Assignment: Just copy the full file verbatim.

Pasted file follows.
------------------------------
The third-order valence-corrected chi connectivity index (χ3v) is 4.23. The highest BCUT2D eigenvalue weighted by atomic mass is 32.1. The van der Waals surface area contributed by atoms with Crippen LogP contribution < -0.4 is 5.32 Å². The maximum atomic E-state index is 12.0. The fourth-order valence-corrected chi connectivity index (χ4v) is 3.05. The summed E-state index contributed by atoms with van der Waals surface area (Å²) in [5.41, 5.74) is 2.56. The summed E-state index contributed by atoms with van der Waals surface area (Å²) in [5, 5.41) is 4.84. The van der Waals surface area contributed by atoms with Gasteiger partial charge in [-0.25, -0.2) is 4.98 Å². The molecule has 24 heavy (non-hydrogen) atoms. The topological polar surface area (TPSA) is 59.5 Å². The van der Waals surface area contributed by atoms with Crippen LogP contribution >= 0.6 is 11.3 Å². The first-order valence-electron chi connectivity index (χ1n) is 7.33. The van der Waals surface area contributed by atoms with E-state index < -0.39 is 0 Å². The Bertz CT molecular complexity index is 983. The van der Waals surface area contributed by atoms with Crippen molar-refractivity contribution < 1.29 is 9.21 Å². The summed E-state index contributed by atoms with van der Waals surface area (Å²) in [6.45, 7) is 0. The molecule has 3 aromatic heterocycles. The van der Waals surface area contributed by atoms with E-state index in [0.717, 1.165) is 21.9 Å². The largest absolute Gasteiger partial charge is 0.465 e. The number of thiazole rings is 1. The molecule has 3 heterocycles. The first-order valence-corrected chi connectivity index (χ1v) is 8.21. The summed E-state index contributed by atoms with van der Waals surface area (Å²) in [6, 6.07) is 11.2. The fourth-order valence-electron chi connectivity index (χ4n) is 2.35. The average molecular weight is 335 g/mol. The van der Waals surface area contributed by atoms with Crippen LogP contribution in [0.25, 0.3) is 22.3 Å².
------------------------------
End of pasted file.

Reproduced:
The third-order valence-corrected chi connectivity index (χ3v) is 4.23. The highest BCUT2D eigenvalue weighted by atomic mass is 32.1. The van der Waals surface area contributed by atoms with Crippen LogP contribution < -0.4 is 5.32 Å². The maximum atomic E-state index is 12.0. The fourth-order valence-corrected chi connectivity index (χ4v) is 3.05. The summed E-state index contributed by atoms with van der Waals surface area (Å²) in [5.41, 5.74) is 2.56. The summed E-state index contributed by atoms with van der Waals surface area (Å²) in [5, 5.41) is 4.84. The van der Waals surface area contributed by atoms with Gasteiger partial charge in [-0.25, -0.2) is 4.98 Å². The molecule has 24 heavy (non-hydrogen) atoms. The topological polar surface area (TPSA) is 59.5 Å². The van der Waals surface area contributed by atoms with Crippen LogP contribution >= 0.6 is 11.3 Å². The first-order valence-electron chi connectivity index (χ1n) is 7.33. The van der Waals surface area contributed by atoms with E-state index < -0.39 is 0 Å². The Bertz CT molecular complexity index is 983. The van der Waals surface area contributed by atoms with Crippen molar-refractivity contribution < 1.29 is 9.21 Å². The summed E-state index contributed by atoms with van der Waals surface area (Å²) in [6.45, 7) is 0. The molecule has 3 aromatic heterocycles. The van der Waals surface area contributed by atoms with E-state index in [0.717, 1.165) is 21.9 Å². The largest absolute Gasteiger partial charge is 0.465 e. The number of thiazole rings is 1. The molecule has 3 heterocycles. The first-order valence-corrected chi connectivity index (χ1v) is 8.21. The summed E-state index contributed by atoms with van der Waals surface area (Å²) in [6, 6.07) is 11.2. The fourth-order valence-electron chi connectivity index (χ4n) is 2.35. The average molecular weight is 335 g/mol. The van der Waals surface area contributed by atoms with Crippen LogP contribution in [0.25, 0.3) is 22.3 Å².